The future of learning

Moje Ramos-Aquino, Fpm

Moje Ramos-Aquino, Fpm

The most impressive speaker at the recently concluded Association for Talent Development International Conference & Exposition in Orlando, Florida, was Sugata Mitra. He talked about the future of learning based on his continuing research and experimentation among school children in India and Europe. “Since 1999, he has convincingly demonstrated that groups of children, irrespective of whom or where they are, can learn to use computers and the Internet on their own using public computers in open spaces such as roads and playgrounds.”

One startling discovery he made is that learning will take place without a teacher. With technology, classroom teachers will be unnecessary and even obsolete. Teachers even impede learning because they spoon-feed students, promote rote learning, and teach to test. “You don’t actually need to know anything, you can find out at the point when you need to know it. It’s the teacher’s job to point young minds toward the right kind of question. A teacher doesn’t need to give any answers because answers are everywhere.”

Students will learn from each other using resources and mentoring, not necessarily in the same room but even from far away. He calls this Self Organized Learning Environments (SOLE). Children need to be taught to think and study for themselves. “It’s quite fashionable to say that the education system’s broken—it’s not broken, it’s wonderfully constructed. It’s just that we don’t need it anymore. It’s outdated. We need to look at learning as the product of educational self-organization. It’s not about making learning happen; it’s about letting it happen. ”

Mitra predicts that in the future, there will be cars that will operate on their own, and there won’t be any need for a driver. A lot of things will “dematerialize.” “And it is not just things that will dematerialize, but also concepts.” Many of the things or ideas we have now will soon be obsolete, if they are not obsolete now.

He experimented with children in a remote province in India, where no one speaks English and people have no idea of what a computer is. “Can Tamil speaking 12-year-olds learn the biotechnology of DNA replication in English by themselves from a streetside computer?” So he and his team set up a computer in a hole in the wall along a street, three feet from the ground, so children can just stand in front of it and tinker with it. No instructions on how to use the machine nor was there an English dictionary to help them understand. They fed the computer with data about DNA.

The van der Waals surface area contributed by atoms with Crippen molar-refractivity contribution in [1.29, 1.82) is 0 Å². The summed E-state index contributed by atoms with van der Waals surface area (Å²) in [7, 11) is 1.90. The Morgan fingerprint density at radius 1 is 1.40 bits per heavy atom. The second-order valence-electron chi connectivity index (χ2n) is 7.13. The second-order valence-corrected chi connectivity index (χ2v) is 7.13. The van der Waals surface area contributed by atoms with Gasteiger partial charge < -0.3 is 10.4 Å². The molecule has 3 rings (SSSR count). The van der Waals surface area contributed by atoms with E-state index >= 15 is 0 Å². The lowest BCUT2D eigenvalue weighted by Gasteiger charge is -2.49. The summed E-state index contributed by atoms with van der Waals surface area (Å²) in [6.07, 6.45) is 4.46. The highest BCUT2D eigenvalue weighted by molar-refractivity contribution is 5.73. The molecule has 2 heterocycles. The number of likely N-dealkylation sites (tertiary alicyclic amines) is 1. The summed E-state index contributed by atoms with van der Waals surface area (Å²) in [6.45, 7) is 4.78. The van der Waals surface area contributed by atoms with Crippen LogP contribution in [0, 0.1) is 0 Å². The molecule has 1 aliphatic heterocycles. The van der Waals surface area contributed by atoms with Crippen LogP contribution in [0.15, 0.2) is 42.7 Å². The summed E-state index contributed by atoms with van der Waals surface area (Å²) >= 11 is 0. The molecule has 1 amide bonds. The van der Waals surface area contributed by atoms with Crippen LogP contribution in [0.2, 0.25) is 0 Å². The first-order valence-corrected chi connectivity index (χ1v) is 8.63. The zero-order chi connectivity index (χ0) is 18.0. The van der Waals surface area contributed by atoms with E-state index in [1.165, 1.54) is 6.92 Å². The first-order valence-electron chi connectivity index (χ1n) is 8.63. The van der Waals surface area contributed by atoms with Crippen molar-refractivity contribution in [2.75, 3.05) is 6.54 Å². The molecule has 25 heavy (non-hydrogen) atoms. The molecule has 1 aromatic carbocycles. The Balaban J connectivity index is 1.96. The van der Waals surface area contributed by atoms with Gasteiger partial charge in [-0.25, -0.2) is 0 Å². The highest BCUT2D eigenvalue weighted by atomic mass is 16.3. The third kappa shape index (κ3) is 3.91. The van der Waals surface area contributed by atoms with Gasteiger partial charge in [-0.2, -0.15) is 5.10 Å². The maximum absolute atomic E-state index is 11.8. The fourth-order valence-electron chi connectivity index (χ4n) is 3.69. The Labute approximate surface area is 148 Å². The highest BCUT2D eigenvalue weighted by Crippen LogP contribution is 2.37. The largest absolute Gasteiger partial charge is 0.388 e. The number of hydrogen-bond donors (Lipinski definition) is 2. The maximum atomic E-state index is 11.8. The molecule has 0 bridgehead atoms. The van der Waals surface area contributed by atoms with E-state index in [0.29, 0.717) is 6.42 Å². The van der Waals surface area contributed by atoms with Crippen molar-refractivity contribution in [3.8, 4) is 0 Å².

After two months, he and his team came back with no expectations. He asked the children what they learned and they answered, “Nothing.” But one girl raised her hand and said in broken Tamil and English, “Apart from the fact that improper replication of the DNA molecule causes diseases, we haven’t learned anything else.” They continued the experiment for a longer time and they found out that, indeed, the children are teaching each other how to use the computer and what certain English words mean. They even involved younger children and set up benches for them to stand on to reach the computer. “In nine months, a group of children left alone with a computer in any language will reach the same standard as an office secretary in the West.”

Mitra has discovered many things and ideas from his experiments. Two are obsolescence and dematerialization. “The Victorians were great engineers. They engineered a [schooling]system that was so robust that it’s still with us today, continuously producing identical people for a machine that no longer exists. Who knows what we’ll need to learn thirty years from now? We do know that we will need to be good at searching for information, collating it, and figuring out whether it is right or wrong.”

Other things he learned are the concepts of a hole in the wall and a school in the cloud. “My wish is to help design the future of learning by supporting children all over the world to tap into their innate sense of wonder and work together. Help me build the School in the Cloud, a learning lab in India, where children can embark on intellectual adventures by engaging and connecting with information and mentoring online. I also invite you, wherever you are, to create your own miniature child-driven learning environments and share your discoveries.”

Mitra says that the best teacher is the granny in the cloud. They could be in a different location far away and their main jobs are to ask the BIG questions and to reinforce learning with “wow,” “good job,” “amazing,” as a grandmother is wont to say to her grandchildren.

And, finally, Mitra asserts learning could emerge as spontaneous order at the edge of chaos. “Learning and teaching are not symmetrical. They are not the flip sides of the same coin, in spite of the fact that almost all papers and conversations on education assume they are. Learning is an emergent phenomenon in a self-organizing educational system.”

I wish to bring Sugata Mitra here to discuss his theory with our education and business decision makers. Listen to him at TED Talk on YouTube.

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